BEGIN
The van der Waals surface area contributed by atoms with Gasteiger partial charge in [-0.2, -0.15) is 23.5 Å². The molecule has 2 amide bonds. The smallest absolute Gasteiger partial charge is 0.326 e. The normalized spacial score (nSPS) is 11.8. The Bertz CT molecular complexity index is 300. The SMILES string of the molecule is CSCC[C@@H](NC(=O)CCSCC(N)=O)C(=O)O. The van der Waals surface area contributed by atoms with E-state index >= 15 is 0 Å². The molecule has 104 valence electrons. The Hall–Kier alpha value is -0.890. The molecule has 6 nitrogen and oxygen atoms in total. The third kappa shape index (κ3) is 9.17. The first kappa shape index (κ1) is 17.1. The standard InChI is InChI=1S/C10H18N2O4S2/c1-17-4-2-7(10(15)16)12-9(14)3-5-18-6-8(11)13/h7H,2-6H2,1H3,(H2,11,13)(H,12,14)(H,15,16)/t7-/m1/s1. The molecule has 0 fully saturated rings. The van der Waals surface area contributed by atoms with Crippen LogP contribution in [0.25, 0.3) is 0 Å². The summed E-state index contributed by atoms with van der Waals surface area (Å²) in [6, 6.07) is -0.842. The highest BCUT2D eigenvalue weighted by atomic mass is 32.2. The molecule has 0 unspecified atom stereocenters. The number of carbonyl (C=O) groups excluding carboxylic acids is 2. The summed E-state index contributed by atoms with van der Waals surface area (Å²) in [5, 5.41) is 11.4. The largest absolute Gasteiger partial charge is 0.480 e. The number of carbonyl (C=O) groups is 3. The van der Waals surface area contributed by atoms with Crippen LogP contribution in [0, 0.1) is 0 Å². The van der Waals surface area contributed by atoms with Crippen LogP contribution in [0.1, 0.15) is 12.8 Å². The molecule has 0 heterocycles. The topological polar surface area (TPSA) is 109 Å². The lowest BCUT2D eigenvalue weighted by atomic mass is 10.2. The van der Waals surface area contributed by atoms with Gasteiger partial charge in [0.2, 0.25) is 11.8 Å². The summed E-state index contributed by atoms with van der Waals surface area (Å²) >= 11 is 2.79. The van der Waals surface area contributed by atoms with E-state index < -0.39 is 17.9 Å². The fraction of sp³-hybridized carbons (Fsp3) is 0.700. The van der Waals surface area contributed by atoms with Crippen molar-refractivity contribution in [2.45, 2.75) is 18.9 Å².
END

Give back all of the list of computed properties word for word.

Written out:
The van der Waals surface area contributed by atoms with Gasteiger partial charge in [-0.2, -0.15) is 23.5 Å². The molecule has 2 amide bonds. The smallest absolute Gasteiger partial charge is 0.326 e. The normalized spacial score (nSPS) is 11.8. The Bertz CT molecular complexity index is 300. The SMILES string of the molecule is CSCC[C@@H](NC(=O)CCSCC(N)=O)C(=O)O. The van der Waals surface area contributed by atoms with E-state index >= 15 is 0 Å². The molecule has 104 valence electrons. The Hall–Kier alpha value is -0.890. The molecule has 6 nitrogen and oxygen atoms in total. The third kappa shape index (κ3) is 9.17. The first kappa shape index (κ1) is 17.1. The standard InChI is InChI=1S/C10H18N2O4S2/c1-17-4-2-7(10(15)16)12-9(14)3-5-18-6-8(11)13/h7H,2-6H2,1H3,(H2,11,13)(H,12,14)(H,15,16)/t7-/m1/s1. The molecule has 0 fully saturated rings. The van der Waals surface area contributed by atoms with Crippen LogP contribution in [0.25, 0.3) is 0 Å². The summed E-state index contributed by atoms with van der Waals surface area (Å²) in [6, 6.07) is -0.842. The highest BCUT2D eigenvalue weighted by atomic mass is 32.2. The molecule has 0 unspecified atom stereocenters. The number of carbonyl (C=O) groups excluding carboxylic acids is 2. The summed E-state index contributed by atoms with van der Waals surface area (Å²) in [5, 5.41) is 11.4. The largest absolute Gasteiger partial charge is 0.480 e. The number of carbonyl (C=O) groups is 3. The van der Waals surface area contributed by atoms with Crippen LogP contribution in [0, 0.1) is 0 Å². The van der Waals surface area contributed by atoms with Crippen LogP contribution in [0.1, 0.15) is 12.8 Å². The molecule has 0 heterocycles. The topological polar surface area (TPSA) is 109 Å². The lowest BCUT2D eigenvalue weighted by atomic mass is 10.2. The van der Waals surface area contributed by atoms with Gasteiger partial charge in [0.2, 0.25) is 11.8 Å². The summed E-state index contributed by atoms with van der Waals surface area (Å²) >= 11 is 2.79. The van der Waals surface area contributed by atoms with E-state index < -0.39 is 17.9 Å². The fraction of sp³-hybridized carbons (Fsp3) is 0.700. The van der Waals surface area contributed by atoms with Crippen molar-refractivity contribution in [2.45, 2.75) is 18.9 Å².